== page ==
Perhaps Gibbons' most important suggestion was the basic storytelling layout. He says, "I was particularly determined to make WATCHMEN look different from the superhero comics of the time and proposed the nine-panel grid that is the backbone of its visual narrative." He acknowledges that this gave Moore more control over the story, and as he did with the pirate comics and other details, Moore himself ran with that and took it to another level., with things like issue 4's nonlinear narrative and issue 5's symmetrical layout (the layouts are the same forward and backward). Even given Moore's legendarily comprehensive scripts, these are complex instructions, and Gibbons had to figure out ways to expedite the process and retain consistency, as there were many repeated shots. Watching the Watchmen is full of schematics penciled on transparent vellum so Gibbons could trace them as fast as he could without sacrificing detail.

Schematic for the prison scenes in issue 5.
These schematics also showcase Gibbons' clean lines
and his ability as a former surveyor.

Gibbons is pretty technical in his approach, with very comprehensive thumbnails (for the fourth issue with the repeating panels, he had a page-by-page breakdown and he'd mark all the repeated panels) and references for his figures. He actually made Rorschach inkblots so he'd have references for the various patterns on Rorschach's mask, a map of the pivotal intersection of New York City showcased in the story so he'd know where everything was at any given time, and schematics like the one above. Check out this two-page schematic of the Nostalgia bottle Laurie throws in issue 9, which Gibbons worked out just so it would retain that flow.

Apologies for the bad scan; it's four scans put together.
That is impressive.

And of course, it's Gibbons who is most responsible for the character designs, their costumes, their faces (it was his choice to base the Comedian off of Groucho Marx), and even their coloring (although John Higgins was the colorist for the book, it was Dave who decided on the colors of the costumes). In fact, one character in particular, the Golden Age Nite Owl, was a pre-existing Gibbons character. He drew this when he was 14.



It was also Gibbons who designed WATCHMEN's unusual trade dress — putting the logo on the side from the bottom left corner going to the top right, instead of putting it at the top of the cover, as is usual practice. This was because comic shops were really taking off, and this would make the comic pop out more in that setting.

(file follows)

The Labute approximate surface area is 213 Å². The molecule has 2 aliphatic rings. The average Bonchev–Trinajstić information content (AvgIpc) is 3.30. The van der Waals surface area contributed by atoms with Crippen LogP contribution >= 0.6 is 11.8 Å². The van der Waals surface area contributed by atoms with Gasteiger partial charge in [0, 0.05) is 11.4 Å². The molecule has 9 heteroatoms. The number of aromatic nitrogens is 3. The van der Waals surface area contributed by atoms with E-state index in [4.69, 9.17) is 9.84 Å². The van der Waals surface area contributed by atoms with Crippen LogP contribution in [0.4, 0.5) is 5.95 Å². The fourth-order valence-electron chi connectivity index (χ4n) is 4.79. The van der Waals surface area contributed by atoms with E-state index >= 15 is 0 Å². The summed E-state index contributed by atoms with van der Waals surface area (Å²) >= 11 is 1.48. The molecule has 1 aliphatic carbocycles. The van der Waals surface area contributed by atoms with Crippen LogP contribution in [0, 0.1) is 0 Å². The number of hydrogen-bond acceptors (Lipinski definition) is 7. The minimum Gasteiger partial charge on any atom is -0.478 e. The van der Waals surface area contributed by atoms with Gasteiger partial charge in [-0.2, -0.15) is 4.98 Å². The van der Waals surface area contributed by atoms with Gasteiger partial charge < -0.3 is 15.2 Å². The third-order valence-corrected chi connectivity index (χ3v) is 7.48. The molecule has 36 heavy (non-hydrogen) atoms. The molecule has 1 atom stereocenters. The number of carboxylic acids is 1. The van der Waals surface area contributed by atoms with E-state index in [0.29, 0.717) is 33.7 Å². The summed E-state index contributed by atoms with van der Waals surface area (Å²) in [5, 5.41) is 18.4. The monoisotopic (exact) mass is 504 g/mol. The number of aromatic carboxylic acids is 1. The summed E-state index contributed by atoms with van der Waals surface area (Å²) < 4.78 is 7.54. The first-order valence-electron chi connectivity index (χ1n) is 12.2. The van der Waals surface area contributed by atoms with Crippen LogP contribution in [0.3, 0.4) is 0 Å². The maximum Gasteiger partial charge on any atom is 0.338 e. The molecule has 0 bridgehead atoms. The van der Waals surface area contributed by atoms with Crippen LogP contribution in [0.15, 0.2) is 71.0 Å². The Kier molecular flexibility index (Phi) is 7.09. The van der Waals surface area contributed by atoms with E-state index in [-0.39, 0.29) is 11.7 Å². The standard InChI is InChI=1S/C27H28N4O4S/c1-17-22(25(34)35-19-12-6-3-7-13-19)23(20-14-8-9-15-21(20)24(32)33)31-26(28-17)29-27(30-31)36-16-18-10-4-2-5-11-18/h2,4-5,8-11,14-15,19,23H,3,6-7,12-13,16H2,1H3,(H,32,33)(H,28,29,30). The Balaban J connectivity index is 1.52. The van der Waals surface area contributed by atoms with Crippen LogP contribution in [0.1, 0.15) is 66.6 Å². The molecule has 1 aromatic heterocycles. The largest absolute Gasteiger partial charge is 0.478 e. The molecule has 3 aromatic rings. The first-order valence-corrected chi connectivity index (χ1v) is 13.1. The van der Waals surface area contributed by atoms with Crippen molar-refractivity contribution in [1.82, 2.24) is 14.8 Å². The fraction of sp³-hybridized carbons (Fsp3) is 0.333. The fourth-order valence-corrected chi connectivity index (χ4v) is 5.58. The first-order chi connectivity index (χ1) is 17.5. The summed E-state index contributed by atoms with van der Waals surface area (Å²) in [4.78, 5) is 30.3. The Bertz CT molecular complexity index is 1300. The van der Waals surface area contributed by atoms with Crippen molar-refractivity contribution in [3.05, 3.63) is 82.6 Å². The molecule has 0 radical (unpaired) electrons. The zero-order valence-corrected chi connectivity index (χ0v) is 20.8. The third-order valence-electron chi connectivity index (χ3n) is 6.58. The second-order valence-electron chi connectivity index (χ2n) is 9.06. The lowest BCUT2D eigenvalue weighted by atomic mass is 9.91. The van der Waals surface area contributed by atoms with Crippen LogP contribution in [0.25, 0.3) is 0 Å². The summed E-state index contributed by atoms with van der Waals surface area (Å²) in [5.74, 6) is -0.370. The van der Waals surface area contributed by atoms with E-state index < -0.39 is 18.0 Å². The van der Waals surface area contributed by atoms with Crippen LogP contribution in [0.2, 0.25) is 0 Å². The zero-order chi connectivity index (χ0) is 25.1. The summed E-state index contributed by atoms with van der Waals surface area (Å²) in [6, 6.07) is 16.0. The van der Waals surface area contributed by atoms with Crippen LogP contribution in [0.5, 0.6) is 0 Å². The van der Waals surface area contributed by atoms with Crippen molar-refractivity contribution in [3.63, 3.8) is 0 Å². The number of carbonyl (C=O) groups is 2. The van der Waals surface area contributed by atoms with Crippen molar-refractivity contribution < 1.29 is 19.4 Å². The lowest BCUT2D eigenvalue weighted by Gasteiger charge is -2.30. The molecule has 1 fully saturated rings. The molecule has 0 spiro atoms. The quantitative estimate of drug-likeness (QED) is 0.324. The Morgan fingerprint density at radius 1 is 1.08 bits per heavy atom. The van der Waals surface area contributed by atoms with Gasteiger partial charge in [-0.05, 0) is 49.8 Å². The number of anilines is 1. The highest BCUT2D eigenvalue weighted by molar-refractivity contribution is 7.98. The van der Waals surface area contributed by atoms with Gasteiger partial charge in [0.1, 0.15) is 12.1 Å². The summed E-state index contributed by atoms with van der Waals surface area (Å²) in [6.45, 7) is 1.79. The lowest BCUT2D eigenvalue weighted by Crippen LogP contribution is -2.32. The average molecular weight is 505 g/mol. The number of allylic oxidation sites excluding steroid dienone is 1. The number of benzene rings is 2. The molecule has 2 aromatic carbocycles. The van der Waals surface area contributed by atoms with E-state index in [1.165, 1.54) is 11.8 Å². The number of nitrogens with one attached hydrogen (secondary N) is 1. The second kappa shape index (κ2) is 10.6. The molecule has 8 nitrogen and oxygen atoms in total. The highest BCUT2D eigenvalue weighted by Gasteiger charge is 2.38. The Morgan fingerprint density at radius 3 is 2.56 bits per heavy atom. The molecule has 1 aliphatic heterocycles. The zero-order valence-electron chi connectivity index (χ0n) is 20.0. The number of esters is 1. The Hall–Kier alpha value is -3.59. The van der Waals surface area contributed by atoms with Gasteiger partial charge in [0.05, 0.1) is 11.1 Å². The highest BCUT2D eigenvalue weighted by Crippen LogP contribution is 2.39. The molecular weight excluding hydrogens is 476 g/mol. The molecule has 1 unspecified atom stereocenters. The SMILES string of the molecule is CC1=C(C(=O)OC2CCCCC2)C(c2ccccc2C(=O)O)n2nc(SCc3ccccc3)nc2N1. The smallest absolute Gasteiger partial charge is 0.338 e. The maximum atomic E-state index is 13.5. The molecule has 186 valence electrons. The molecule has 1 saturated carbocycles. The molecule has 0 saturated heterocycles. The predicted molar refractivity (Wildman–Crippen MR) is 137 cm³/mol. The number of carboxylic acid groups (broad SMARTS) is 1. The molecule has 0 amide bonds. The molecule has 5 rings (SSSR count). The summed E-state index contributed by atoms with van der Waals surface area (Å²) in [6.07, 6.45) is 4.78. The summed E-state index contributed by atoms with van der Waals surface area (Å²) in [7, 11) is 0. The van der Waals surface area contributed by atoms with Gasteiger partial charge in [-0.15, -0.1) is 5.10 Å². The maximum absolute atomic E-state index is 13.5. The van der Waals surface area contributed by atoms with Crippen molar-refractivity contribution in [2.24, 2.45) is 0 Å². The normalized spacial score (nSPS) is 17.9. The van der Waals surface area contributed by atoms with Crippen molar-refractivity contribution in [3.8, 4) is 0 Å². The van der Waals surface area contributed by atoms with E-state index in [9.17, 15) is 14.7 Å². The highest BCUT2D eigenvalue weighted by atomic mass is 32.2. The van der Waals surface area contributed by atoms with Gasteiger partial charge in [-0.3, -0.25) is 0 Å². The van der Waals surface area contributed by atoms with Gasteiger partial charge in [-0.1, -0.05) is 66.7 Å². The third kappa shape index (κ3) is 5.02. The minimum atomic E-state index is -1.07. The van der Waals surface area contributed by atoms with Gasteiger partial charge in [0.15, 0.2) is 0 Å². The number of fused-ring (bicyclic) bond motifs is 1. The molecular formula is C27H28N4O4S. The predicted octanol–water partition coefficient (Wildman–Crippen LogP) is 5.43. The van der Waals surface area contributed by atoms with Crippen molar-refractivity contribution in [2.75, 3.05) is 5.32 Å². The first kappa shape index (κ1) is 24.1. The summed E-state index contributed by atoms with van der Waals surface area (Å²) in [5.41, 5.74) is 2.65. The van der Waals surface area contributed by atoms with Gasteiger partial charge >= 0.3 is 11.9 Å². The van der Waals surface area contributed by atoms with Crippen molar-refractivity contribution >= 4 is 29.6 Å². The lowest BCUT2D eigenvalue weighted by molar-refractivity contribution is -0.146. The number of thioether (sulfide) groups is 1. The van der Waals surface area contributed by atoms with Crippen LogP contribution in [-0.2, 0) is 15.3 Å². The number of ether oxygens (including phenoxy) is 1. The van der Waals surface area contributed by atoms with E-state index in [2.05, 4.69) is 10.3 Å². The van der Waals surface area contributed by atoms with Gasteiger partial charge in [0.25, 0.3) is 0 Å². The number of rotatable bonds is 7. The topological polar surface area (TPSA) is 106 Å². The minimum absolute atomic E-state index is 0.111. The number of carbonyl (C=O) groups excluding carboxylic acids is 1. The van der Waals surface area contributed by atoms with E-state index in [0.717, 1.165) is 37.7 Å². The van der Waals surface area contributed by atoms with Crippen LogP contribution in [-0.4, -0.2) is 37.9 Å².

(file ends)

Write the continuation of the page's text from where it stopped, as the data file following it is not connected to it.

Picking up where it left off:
So why is it that WATCHMEN is constantly seen as "Alan Moore's project"? In fact, why are most Alan Moore–penned books seen as "Alan Moore's project" with the artists more often than not being overlooked? Perhaps it has to do with Moore's scripts, known for being so comprehensive as to allow the artist little to no input? I don't want to say that though, as Moore always says that if the artist has a better approach visually, he should disregard Moore's instructions, as the artist, by virtue of being the artist, has a better visual sense. In fact, here's a revised sequence Gibbons did for WATCHMEN, showing that he moved things around and did not just adhere to the written instructions.

I certainly prefer the final panel in the bottom sequence,
but I keep vacillating for the first two panels.

I honestly think it has more to do with the organic feel of the book. In COMICS AND SEQUENTIAL ART, Will Eisner says that a comic needs to have one voice to truly work. Speaking of the interaction between words and pictures, he says:
"In view of this interdependence there is therefore no choice (in fairness to the art form itself) to recognize the primacy of the writing. In doing so, however, one must then immediately acknowledge that in a perfect (or pure) configuration the writer and artist should be embodied in the same person. The writing (or the writer) must be in control to the very end."
I don't think he's really saying it has to be done by one person, but he is saying there should just be one unified, focused vision. And that's what WATCHMEN has. The writing is more than the typing up of words and the scripting of dialogue; it's about pacing, nuance, and details, and Gibbons was a big part of that.

"...you could almost think of it as the work of one person," Moore says, "except that — actually in practical experience, I mean, there's no one person who could have ever done WATCHMEN."

As the artist, letterer, designer, and at least co-plotter and therefore not without his own "writing" duties, Dave Gibbons deserves at least half the credit for WATCHMEN. Let's remember that when we talk about it, okay?

1 comment:

Geoff Roberts said...

Excellent post, sir. Being an older reader (I was in my early 20's when Watchmen was released) I've had time over the last two decades to re-read Watchmen a time or three. This post does a great job of reminding me that without Gibbons, Moore would have been less (pun intended).